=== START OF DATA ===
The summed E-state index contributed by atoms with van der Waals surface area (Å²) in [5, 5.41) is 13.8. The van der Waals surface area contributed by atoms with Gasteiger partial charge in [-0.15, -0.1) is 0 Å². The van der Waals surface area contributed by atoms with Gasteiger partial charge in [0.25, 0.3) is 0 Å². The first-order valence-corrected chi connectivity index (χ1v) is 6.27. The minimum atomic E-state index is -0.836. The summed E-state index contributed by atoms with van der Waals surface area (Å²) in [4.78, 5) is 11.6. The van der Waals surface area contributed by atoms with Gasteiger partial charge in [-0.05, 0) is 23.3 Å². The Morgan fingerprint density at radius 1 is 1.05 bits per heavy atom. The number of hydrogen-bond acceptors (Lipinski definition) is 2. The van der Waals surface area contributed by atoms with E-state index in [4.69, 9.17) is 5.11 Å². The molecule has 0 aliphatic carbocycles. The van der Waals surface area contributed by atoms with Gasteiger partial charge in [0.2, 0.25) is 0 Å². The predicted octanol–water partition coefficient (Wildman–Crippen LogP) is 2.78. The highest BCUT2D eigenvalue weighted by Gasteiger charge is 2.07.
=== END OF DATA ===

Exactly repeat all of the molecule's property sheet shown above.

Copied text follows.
The summed E-state index contributed by atoms with van der Waals surface area (Å²) in [5, 5.41) is 13.8. The van der Waals surface area contributed by atoms with Gasteiger partial charge in [-0.15, -0.1) is 0 Å². The van der Waals surface area contributed by atoms with Gasteiger partial charge in [0.25, 0.3) is 0 Å². The first-order valence-corrected chi connectivity index (χ1v) is 6.27. The minimum atomic E-state index is -0.836. The summed E-state index contributed by atoms with van der Waals surface area (Å²) in [4.78, 5) is 11.6. The van der Waals surface area contributed by atoms with Gasteiger partial charge in [-0.05, 0) is 23.3 Å². The Morgan fingerprint density at radius 1 is 1.05 bits per heavy atom. The number of hydrogen-bond acceptors (Lipinski definition) is 2. The van der Waals surface area contributed by atoms with E-state index in [4.69, 9.17) is 5.11 Å². The molecule has 0 aliphatic carbocycles. The van der Waals surface area contributed by atoms with Gasteiger partial charge in [0.2, 0.25) is 0 Å². The predicted octanol–water partition coefficient (Wildman–Crippen LogP) is 2.78. The highest BCUT2D eigenvalue weighted by Gasteiger charge is 2.07.